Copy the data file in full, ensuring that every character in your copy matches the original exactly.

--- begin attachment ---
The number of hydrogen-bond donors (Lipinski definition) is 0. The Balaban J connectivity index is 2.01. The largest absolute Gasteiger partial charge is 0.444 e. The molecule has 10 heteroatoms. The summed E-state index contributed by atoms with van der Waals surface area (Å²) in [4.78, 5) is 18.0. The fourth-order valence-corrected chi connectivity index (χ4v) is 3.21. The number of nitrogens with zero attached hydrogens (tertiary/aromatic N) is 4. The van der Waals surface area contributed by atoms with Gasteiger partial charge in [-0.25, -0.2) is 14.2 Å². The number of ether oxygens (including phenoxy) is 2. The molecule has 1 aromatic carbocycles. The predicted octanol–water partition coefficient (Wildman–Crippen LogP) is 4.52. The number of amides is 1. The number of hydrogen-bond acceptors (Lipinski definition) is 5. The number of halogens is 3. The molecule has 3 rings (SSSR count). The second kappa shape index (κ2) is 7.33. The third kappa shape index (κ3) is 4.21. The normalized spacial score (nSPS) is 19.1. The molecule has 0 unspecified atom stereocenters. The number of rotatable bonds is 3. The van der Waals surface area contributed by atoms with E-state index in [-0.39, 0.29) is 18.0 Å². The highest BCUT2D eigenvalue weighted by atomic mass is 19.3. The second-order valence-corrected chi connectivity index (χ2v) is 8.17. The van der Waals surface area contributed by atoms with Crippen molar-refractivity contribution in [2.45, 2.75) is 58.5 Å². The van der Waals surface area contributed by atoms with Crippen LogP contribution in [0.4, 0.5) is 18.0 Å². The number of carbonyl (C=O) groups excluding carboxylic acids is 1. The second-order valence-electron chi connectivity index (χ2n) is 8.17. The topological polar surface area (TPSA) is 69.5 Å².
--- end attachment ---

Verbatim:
The number of hydrogen-bond donors (Lipinski definition) is 0. The Balaban J connectivity index is 2.01. The largest absolute Gasteiger partial charge is 0.444 e. The molecule has 10 heteroatoms. The summed E-state index contributed by atoms with van der Waals surface area (Å²) in [4.78, 5) is 18.0. The fourth-order valence-corrected chi connectivity index (χ4v) is 3.21. The number of nitrogens with zero attached hydrogens (tertiary/aromatic N) is 4. The van der Waals surface area contributed by atoms with Gasteiger partial charge in [-0.25, -0.2) is 14.2 Å². The number of ether oxygens (including phenoxy) is 2. The molecule has 1 aromatic carbocycles. The predicted octanol–water partition coefficient (Wildman–Crippen LogP) is 4.52. The number of amides is 1. The number of hydrogen-bond acceptors (Lipinski definition) is 5. The number of halogens is 3. The molecule has 3 rings (SSSR count). The second kappa shape index (κ2) is 7.33. The third kappa shape index (κ3) is 4.21. The normalized spacial score (nSPS) is 19.1. The molecule has 0 unspecified atom stereocenters. The number of rotatable bonds is 3. The van der Waals surface area contributed by atoms with E-state index in [-0.39, 0.29) is 18.0 Å². The highest BCUT2D eigenvalue weighted by atomic mass is 19.3. The second-order valence-corrected chi connectivity index (χ2v) is 8.17. The van der Waals surface area contributed by atoms with Crippen molar-refractivity contribution in [2.45, 2.75) is 58.5 Å². The van der Waals surface area contributed by atoms with Crippen LogP contribution in [0.4, 0.5) is 18.0 Å². The number of carbonyl (C=O) groups excluding carboxylic acids is 1. The second-order valence-electron chi connectivity index (χ2n) is 8.17. The topological polar surface area (TPSA) is 69.5 Å².